Empty Trash versus Secure Empty Trash – what’s the difference?

Secure Empty Trash

Did you know that there are actually two ways to empty the trash on your Mac? Perhaps you’ve seen both options before, but never gave it much thought. Just what is the deal with Empty Trash versus Secure Empty Trash? Which one should you use? By knowing what each empty trash command is capable of doing, you’ll be able to make more informed future decisions with regard to handling your Mac’s sanitation needs.

Unsurprisingly, one method of deletion is more secure than the other method of deletion. Performing a standard Empty Trash command will simply mark the deleted files as being available to be overwritten should the need for space occur. The actual file is still there on your hard drive. You can’t see it, but it is there until another file uses the data once designated to it, and therefore it’s easily recoverable by using recovery software.

Empty Trash

The second, more secure method of deletion—Secure Empty Trash—actually overwrites the deleted file using a single pass erase. So not only are these blocks freed up to accommodate other data, but they’re actually overwritten, and, in theory, less susceptible to recovery. With this in mind, it takes a longer time to Secure Empty Trash since an actual overwrite is being performed.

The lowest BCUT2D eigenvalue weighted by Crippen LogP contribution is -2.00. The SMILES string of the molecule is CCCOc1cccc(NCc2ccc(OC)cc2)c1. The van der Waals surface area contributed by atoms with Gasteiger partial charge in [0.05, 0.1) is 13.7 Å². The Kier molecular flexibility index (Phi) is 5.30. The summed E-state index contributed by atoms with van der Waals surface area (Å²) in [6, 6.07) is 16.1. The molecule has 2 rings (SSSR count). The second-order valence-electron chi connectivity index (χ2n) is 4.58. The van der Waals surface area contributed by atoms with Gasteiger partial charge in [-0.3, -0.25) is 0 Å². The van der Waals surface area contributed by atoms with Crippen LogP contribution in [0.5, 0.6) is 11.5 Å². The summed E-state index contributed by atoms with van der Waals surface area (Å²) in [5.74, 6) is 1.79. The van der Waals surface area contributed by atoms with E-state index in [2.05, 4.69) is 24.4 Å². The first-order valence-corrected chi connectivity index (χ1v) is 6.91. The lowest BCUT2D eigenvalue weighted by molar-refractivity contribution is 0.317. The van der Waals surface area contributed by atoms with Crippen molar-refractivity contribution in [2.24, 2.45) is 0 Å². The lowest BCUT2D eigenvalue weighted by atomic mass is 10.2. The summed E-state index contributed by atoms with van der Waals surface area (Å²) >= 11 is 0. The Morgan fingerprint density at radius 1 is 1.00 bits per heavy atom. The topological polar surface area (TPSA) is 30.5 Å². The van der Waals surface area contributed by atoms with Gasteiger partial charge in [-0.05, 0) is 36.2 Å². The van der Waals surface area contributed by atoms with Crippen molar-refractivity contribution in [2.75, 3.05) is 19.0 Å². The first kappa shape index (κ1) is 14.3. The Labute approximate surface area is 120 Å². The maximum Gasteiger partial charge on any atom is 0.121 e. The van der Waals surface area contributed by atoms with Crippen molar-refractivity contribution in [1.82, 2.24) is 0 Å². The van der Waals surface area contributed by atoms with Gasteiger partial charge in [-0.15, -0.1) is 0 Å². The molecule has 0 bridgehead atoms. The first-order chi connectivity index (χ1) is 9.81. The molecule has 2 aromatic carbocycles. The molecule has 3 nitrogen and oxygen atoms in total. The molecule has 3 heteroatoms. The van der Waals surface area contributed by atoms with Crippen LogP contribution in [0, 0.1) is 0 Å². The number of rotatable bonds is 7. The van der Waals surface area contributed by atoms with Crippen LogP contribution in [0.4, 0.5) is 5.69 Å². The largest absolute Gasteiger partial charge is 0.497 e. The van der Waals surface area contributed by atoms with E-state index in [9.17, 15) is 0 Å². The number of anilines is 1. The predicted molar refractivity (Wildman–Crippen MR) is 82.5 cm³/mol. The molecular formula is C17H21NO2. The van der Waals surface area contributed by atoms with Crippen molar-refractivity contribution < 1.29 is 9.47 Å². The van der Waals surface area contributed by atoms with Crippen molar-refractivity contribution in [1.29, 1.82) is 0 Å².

Secure Empty Trash Dialogue

So which deletion method should you use? I’d say for every day things, it’s safe to continue using the standard Empty Trash command. In contrast, if you’re working with data that has some sort of sensitive element to it, it may be wise to use the Secure Empty Trash command instead.

At any rate, here’s what Apple has to say about the whole thing:

Users can also initiate sanitization while deleting files using the Secure Empty Trash command in the Finder. This command overwrites files as they are deleted using a single-pass erase

Now you’re much better equipped to know which type of delete you should use in the future. But keep in mind that even a Secure Empty Trash would likely leave elements of files lingering around, making them recoverable using forensic software. Drop me a line down in the comments with any further thought you may have on the topic.